‘Say what you like about that Sgt Bilko fella, but he sure plays a mean banjo!’
So goes the conversation among agents and studio bosses in all the most exclusive Hollywood bars every time Steve Martin strolls by, usually without even a nod of acknowledgement. He doesn’t need those bloodsuckers any more. During the last ten or fifteen years, Martin has tended to forego the asinine rom-coms in favour of more invigorating entertainments, like art-collecting and writing bestselling novels.
He’s always been America’s favourite polymath, and his favourite sideline, even back in his days as a struggling stand-up, has been the banjo. Unlike Tim Robbins or Juliette Lewis, when Martin brings out an album you can believe it’s not entirely the result of a whim and the indulgences that movie-stardom brings. Love Has Come for You is his third record, and his talent is unquestionable. He has a slack handful of Grammy awards, and is clearly keen to use his status to bring bluegrass along with some of its best but under-acknowledged proponents into the spotlight; his collaborators this time round include the Steep Canyon Rangers and Nickel Creek’s Sara & Sean Watkins.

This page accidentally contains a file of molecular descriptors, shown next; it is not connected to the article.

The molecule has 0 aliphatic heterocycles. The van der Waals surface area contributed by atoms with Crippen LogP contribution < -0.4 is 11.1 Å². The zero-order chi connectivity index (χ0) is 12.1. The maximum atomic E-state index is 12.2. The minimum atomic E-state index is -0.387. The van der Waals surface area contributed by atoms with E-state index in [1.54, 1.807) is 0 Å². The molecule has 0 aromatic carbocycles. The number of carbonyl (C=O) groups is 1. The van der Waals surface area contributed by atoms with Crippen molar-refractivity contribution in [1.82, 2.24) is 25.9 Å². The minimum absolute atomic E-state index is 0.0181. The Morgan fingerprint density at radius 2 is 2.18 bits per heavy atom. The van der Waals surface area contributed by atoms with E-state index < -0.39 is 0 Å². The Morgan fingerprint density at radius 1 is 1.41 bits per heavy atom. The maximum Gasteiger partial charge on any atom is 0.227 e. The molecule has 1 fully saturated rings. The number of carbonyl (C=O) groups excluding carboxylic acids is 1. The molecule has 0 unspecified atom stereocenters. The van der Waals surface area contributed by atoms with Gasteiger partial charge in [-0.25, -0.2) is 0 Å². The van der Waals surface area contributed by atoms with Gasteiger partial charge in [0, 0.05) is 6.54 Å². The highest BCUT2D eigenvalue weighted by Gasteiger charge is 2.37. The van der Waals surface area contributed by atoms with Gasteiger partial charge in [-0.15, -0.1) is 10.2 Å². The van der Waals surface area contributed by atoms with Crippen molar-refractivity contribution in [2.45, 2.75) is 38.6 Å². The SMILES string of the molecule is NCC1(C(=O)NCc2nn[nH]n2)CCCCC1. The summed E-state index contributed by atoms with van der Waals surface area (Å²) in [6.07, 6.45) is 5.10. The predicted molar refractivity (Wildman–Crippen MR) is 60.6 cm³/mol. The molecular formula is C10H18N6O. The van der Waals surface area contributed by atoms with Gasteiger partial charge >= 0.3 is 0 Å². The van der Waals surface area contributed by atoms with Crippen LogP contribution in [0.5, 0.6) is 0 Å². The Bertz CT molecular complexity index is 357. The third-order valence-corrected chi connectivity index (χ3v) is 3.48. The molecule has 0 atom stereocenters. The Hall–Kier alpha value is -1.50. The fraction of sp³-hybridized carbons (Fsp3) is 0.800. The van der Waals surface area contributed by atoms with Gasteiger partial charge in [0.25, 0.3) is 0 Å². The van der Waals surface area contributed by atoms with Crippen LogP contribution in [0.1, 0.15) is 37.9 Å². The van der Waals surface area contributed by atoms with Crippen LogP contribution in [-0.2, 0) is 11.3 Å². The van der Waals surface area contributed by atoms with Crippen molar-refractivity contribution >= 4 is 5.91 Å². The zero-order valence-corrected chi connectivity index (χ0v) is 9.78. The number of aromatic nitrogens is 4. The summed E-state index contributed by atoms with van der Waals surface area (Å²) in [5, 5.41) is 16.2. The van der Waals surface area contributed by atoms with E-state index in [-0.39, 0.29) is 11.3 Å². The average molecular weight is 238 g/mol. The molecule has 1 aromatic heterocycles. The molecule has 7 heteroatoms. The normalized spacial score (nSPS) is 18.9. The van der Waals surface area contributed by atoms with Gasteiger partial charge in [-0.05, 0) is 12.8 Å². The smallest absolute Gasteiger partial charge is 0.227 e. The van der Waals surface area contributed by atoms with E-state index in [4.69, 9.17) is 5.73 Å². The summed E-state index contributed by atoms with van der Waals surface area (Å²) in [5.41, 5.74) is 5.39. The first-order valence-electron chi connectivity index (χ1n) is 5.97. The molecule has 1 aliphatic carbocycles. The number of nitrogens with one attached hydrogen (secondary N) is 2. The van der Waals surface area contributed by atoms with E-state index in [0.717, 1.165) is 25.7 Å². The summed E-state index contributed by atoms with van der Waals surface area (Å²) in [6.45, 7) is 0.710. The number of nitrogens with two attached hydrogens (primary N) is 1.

Sharing top billing and taking vocal duties (a sweet counterpoint to Martin’s intricate playing) is Edie Brickell, a veteran singer-songwriter best known as being Mrs Paul Simon. Her voice has a pleasant huskiness and a playful phrasing that suits tongue-in-cheek lyrics about emails (‘When You Get to Asheville’) or cowboy hats (‘Siamese Cats’). She brings life to a project that can’t help but veer towards the sterile.
Because ultimately Love Has Come to You is as polished and poised as one of Martin’s films, and like his films it’s a little bit too tasteful for its own good. There’s no denying his chops, and it’s certainly not just his A-list cache that attracts some of the finest musicians working in bluegrass today, but it’s difficult to shake the notion that a man inclined to rewrite Cyrano De Bergerac with a happy ending will never be able to quite bring himself to move on from technical proficiency and explore the depths or the darkness that is integral to this genre at its best.
Words: James Robinson